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'Now you know how it feels bro' - Devon Conway reveals Kane Williamson's first words to him after scoring masterful century at Lord's

Black Caps hero Devon Conway has revealed that he asked captain Kane Williamson how it feels to have your name on the Lord's honours board just a few days before the England test began.

Devon Conway raises his bat as he reaches 100 at Lord's. Source: Photosport

Now he knows.

Overnight Conway wrote himself a place in New Zealand cricket history, scoring a century on debut and at Lord's, the home of cricket.

Not only that, Conway has set a record for the highest score on test debut at the ground, passing former India batsman Sourav Ganguly's score of 131 in 1996.

The South African-born batsman reached 136 not out at stumps, guiding New Zealand to 246 for three after Williamson won the toss and chose to bat first.

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Conway became just the sixth player to score a Test century on debut at the home of cricket as NZ reached 246-3 on day one. Source: Breakfast

He told Morning Report it was a dream start to his test cricket career. He has had to wait to become eligible to play tests for New Zealand, though he played three ODI's and 14 T20 internationals over summer.

And he revealed how he was in awe of the names of the cricket legends who have scored test centuries listed on the famous Lord's honours board.

"When we first got to the ground we had the opportunity to look at all the legends and names of the greats up on that honours board," he told Radio New Zealand after his innings.

"And I asked Kane how he felt seeing his name up on that honours board."

"When I got back in after batting, the first thing he said to me was 'now you know how it feels, bro'."

Conway shared in an unbroken 132-run partnership with Henry Nicholls, who's unbeaten on 46, and he says he could hear Nicholls cheering him on as he hit a boundary to bring up his century.

"It was a great feeling. As the ball was heading to the boundary, I just knew it was in the gap. And I could hear Henry Nicholls, saying 'yes boy, yes boy'."

Conway has had to wait for his test debut - he is a few weeks short of his 30th birthday. And overnight he had to wait for his first ball in test cricket - perhaps it helped.

"I had to wait three or four overs to face my first ball, but I was pretty grateful. I got to watch from the non-strikers end. I got used to what the ball was doing off the surface and I got to have talks with Tom Latham about how it was playing."

At times, he did face a barrage of shorter pitched bowling from England's Mark Wood, in particular.

"I thought at the length he was pitching, the ball should go over my head but on this surface it skidded through. After I had worn a few on the body, I thought it was time for Plan B; let's change this."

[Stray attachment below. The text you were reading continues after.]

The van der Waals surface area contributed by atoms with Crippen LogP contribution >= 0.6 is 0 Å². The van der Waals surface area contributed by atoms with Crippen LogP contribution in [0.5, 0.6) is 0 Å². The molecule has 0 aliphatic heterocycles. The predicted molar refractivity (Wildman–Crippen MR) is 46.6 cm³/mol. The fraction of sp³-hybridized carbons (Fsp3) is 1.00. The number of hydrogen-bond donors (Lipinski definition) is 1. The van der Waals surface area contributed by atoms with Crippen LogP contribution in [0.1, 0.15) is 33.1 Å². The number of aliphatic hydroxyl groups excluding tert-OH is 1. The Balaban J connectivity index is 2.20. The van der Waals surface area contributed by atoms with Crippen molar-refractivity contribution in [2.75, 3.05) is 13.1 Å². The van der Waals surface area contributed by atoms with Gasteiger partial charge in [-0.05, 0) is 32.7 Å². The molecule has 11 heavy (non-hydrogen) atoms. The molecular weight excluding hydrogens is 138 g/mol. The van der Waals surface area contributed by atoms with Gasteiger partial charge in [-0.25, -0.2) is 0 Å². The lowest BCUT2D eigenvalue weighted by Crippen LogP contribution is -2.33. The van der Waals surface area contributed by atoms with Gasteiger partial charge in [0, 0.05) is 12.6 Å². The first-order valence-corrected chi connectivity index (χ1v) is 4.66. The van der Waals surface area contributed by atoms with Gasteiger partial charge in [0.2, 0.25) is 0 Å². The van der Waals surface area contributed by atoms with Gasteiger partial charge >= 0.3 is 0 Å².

And he did. Conway showed very few nerves or chances as he worked his way to a century and beyond.

New Zealand won the toss and chose to bat but they lost opener Tom Latham in the first session while skipper Kane Williamson and Ross Taylor fell cheaply after lunch even as Conway took control.

Conway said; "The job's not done but I'm very happy.

"Just getting a test debut and the chance to play at this level was not something I'd thought about. Very special feeling."

England went with four fast bowlers on a green wicket but, barring a few unsettling deliveries, Conway saw off the early threat from James Anderson, Stuart Broad, Mark Wood and Ollie Robinson before slowly growing into the game.

England debutant Robinson drew first blood to dismiss Latham for 23 after the opening batsman had an inside edge crash into the stumps.

Anderson, playing his 161st test match to equal former captain Alastair Cook's record for most England caps, then got rid of Williamson in the first over after lunch - the seventh time he had dismissed him in tests.

Williamson looked to defend a rising delivery but the ball spun back to hit the top of off stump and he walked back to the pavilion for 13.

Taylor (14) followed him soon after when a Robinson delivery sneaked past his bat to rap him on the pads as England successfully appealed for leg before wicket.

England bowled better in the second session to keep the run rate down but struggled for variety without a specialist spinner in the side, forcing captain Joe Root to try his luck with 12 overs which did not yield a breakthrough.

Lord's welcomed back spectators for the first time in nearly two years but limited capacity to 25 percent due to the Covid-19 pandemic.

rnz.co.nz